Mon, 31 Mar 2003

After the war, expect a much pared-down UN role

J. Soedjati Djiwandono, Political Analyst, Jakarta

The United Nations Security Council (UNSC) has been in a series of emergency meetings to discuss the war in Iraq, or Gulf War II. The kind of action the Security Council finally decides upon is a crucial question that could determine not only whether this war should continue before more damage is done, but it may also determine the future of the Council itself, and that of the United Nations as a whole.

Indeed, a special or an emergency meeting of the Council would hardly have been necessary if it had taken a clear stand on the U.S. plan to invade Iraq in the first place.

But it was convened because at its previous meeting, under the threat of likely vetoes by France, Russia and China, the Council had opted not to put the draft resolution, supported by the U.S. UK and Spain, to a vote, thus avoiding a decision on a new resolution as a follow-up to Resolution 1441 (which called for sincere Iraqi cooperation with weapons inspectors).

As there was no new resolution, the U.S. and Britain decided to start Gulf War II by invading Iraq with the aim of not only disarming Iraq of its weapons of mass destruction in accordance with UNSC resolutions in the wake of Gulf War I, but also to topple Saddam Hussein, the dictator.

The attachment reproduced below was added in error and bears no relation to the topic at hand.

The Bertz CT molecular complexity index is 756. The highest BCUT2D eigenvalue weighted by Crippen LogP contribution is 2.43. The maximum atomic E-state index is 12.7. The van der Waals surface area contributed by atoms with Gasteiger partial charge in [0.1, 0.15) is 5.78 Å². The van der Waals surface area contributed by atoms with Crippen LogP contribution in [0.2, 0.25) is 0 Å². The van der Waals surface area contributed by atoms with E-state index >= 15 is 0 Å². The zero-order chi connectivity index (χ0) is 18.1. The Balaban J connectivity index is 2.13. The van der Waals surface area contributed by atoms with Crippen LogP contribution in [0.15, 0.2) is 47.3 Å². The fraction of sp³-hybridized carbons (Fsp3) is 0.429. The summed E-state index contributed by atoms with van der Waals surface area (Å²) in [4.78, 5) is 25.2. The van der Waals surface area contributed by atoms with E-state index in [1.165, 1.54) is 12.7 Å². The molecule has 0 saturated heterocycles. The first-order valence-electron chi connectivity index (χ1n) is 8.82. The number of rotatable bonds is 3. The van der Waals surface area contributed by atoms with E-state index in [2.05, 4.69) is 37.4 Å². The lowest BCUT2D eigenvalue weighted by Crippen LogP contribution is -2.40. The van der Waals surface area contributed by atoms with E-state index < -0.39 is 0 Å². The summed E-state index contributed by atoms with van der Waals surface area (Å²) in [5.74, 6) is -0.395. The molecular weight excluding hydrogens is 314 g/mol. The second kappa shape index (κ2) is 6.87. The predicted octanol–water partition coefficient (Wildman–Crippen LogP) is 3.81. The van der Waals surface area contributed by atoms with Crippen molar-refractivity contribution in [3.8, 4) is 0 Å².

Thus through what seems to have appeared in the eyes of the majority of the international community as an act of aggression, a crime against humanity as reflected by the increasing protests worldwide against the war, the U.S. has invaded Iraq in order to save its people from tyrannical oppression under the existing regime. That, at least, is the pretext.

Has the U.S. thereby violated international law? It seems debatable in terms of the nature of international politics and of international laws. Has the U.S. violated the UN Charter? That may be debatable, too, since it has not acted against any clear UN Security Council resolution.